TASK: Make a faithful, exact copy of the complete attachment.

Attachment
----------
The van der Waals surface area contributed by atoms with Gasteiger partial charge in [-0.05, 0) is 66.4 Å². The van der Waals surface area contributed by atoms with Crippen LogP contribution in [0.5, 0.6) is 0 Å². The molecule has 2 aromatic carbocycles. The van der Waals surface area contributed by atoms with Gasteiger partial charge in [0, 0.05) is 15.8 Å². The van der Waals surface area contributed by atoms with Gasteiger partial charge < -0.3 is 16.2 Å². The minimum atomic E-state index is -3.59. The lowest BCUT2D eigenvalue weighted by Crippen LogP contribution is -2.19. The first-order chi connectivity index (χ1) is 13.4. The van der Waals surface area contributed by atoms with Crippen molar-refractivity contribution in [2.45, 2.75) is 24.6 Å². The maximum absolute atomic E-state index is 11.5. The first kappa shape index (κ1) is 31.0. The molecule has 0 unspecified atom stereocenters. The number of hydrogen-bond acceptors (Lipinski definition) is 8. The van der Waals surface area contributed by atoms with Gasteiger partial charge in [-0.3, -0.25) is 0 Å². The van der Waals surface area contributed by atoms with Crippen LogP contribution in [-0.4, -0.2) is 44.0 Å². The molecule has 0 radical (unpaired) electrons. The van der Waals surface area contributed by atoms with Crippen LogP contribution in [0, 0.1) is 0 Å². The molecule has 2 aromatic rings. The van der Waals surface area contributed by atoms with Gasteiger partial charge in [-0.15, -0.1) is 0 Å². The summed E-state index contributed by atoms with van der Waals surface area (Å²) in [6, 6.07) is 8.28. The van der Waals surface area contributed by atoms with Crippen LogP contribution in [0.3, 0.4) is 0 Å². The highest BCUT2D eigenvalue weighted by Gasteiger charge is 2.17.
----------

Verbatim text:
The van der Waals surface area contributed by atoms with Gasteiger partial charge in [-0.05, 0) is 66.4 Å². The van der Waals surface area contributed by atoms with Crippen LogP contribution in [0.5, 0.6) is 0 Å². The molecule has 2 aromatic carbocycles. The van der Waals surface area contributed by atoms with Gasteiger partial charge in [0, 0.05) is 15.8 Å². The van der Waals surface area contributed by atoms with Gasteiger partial charge < -0.3 is 16.2 Å². The minimum atomic E-state index is -3.59. The lowest BCUT2D eigenvalue weighted by Crippen LogP contribution is -2.19. The first-order chi connectivity index (χ1) is 13.4. The van der Waals surface area contributed by atoms with Crippen molar-refractivity contribution in [2.45, 2.75) is 24.6 Å². The maximum absolute atomic E-state index is 11.5. The first kappa shape index (κ1) is 31.0. The molecule has 0 unspecified atom stereocenters. The number of hydrogen-bond acceptors (Lipinski definition) is 8. The van der Waals surface area contributed by atoms with Gasteiger partial charge in [-0.3, -0.25) is 0 Å². The van der Waals surface area contributed by atoms with Crippen LogP contribution in [-0.4, -0.2) is 44.0 Å². The molecule has 0 radical (unpaired) electrons. The van der Waals surface area contributed by atoms with Crippen LogP contribution in [0, 0.1) is 0 Å². The molecule has 2 aromatic rings. The van der Waals surface area contributed by atoms with Gasteiger partial charge in [-0.15, -0.1) is 0 Å². The summed E-state index contributed by atoms with van der Waals surface area (Å²) in [6, 6.07) is 8.28. The van der Waals surface area contributed by atoms with Crippen LogP contribution in [0.3, 0.4) is 0 Å². The highest BCUT2D eigenvalue weighted by Gasteiger charge is 2.17.